Citing sustained Department of Child Services funding cuts, the Family and Children’s Center announced Wednesday that it will close five of 12 children’s treatment units by March 30.
In a statement, Children’s Campus officials said 28 children in specialized treatment programs will be displaced.
“It is truly unfortunate that the life-changing care these children need and are receiving is being interrupted due to financial pressures,” said Kris Ermeti, executive director. “The new reimbursement rates from DCS do not support the level of care we believe these children need, so a different kind of step-down care will need to be found at other facilities. We will do all we can to assist the referring agencies in finding the most appropriate level of treatment at new locations for the children in our care.”
A recent Tribune series, “For the Love of Children,” described changes in Indiana DCS policies resulting in sending fewer children to residential and specialized treatment programs while also cutting reimbursement rates to the facilities that provide them. DCS now controls the money for children’s services, which used to be disbursed at the county level.
The news release states that for The Children’s Campus, the reimbursement rates for 2012 were cut almost 30 percent on top of a 5 percent reduction in 2011.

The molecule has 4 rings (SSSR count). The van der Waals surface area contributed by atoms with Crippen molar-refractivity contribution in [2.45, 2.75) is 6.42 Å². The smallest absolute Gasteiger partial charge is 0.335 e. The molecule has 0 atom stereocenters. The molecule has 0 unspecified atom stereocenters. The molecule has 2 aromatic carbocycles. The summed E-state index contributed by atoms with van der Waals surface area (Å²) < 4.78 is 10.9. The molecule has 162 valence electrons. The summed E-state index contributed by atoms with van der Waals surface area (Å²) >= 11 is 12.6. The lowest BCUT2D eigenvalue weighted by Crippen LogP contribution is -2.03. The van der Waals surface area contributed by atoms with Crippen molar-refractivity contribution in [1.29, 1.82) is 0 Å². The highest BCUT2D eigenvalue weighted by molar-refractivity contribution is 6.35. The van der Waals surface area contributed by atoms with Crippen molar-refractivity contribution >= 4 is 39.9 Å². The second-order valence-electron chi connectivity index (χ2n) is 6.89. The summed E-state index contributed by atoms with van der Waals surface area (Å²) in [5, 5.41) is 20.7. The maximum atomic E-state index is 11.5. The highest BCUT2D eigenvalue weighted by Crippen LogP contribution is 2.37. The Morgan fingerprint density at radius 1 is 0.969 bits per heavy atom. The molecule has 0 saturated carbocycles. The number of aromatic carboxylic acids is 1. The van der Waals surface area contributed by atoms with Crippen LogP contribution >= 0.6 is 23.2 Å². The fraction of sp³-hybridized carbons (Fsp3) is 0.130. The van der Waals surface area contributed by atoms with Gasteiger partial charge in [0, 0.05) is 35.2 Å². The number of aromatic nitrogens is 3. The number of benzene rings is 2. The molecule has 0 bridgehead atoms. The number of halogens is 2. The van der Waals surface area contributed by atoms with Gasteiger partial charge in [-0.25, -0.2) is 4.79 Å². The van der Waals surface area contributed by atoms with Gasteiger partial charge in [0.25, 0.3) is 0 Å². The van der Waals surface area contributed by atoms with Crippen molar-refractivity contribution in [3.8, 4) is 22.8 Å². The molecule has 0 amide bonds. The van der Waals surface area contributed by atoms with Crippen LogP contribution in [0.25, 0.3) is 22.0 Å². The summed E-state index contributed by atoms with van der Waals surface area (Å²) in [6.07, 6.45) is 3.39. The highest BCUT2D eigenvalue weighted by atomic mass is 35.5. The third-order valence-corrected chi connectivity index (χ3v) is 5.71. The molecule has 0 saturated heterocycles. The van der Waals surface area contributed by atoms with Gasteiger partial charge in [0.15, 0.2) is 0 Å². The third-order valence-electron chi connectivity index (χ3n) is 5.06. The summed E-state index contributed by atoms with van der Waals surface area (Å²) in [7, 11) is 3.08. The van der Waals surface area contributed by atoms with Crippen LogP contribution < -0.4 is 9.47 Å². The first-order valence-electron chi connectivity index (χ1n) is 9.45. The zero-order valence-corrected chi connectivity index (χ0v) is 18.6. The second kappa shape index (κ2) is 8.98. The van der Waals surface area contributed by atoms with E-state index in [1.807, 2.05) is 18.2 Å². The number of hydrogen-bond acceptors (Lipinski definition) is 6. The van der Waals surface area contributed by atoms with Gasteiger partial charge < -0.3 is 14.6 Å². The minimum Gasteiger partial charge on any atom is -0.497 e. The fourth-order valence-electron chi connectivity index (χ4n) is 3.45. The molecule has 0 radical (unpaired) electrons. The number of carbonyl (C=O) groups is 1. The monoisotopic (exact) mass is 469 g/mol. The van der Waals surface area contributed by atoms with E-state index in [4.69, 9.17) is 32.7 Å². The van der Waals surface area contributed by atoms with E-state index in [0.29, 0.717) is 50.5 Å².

“After downsizing and implementing other significant cost cutting measures throughout 2011 in anticipation of these cuts, we regret to announce that the actual reimbursement reduction has far exceeded what was projected,” we have had to make the difficult decisions to announce further downsizing,” Bruce L. Greenberg, CEO of Family and Children’s Center, said in the statement.
Greenberg said 27 employees will be affected by the cuts. The Children’s Campus full-time staff has been cut by half since 2010.
He said that in January 2010, the Children’s Campus housed 135 residents and offered 16 programs. By this April, it will be licensed to serve 66 children and provide seven programs.
Four of the units are on the campus on Lincoln Way West at Logan Street, he said, and one is a group home on Main Street in Mishawaka.
“While we can appreciate the state’s goals to be more efficient and save money, it’s tragic that the most vulnerable children and families of our community are unable to access the care and services they need to effectively function in society,” Greenberg said, pointing out that private fundraising efforts in recent years have not been enough.
Family and Children’s Center was founded in 1882 as an orphanage. Its affiliates include The Children’s Campus in Mishawaka, Family & Children’s Center Counseling and Development Services, Boys & Girls Clubs of St. Joseph County and Prevent Child Abuse St. Joseph County.Copyright © 2014, Los Angeles Times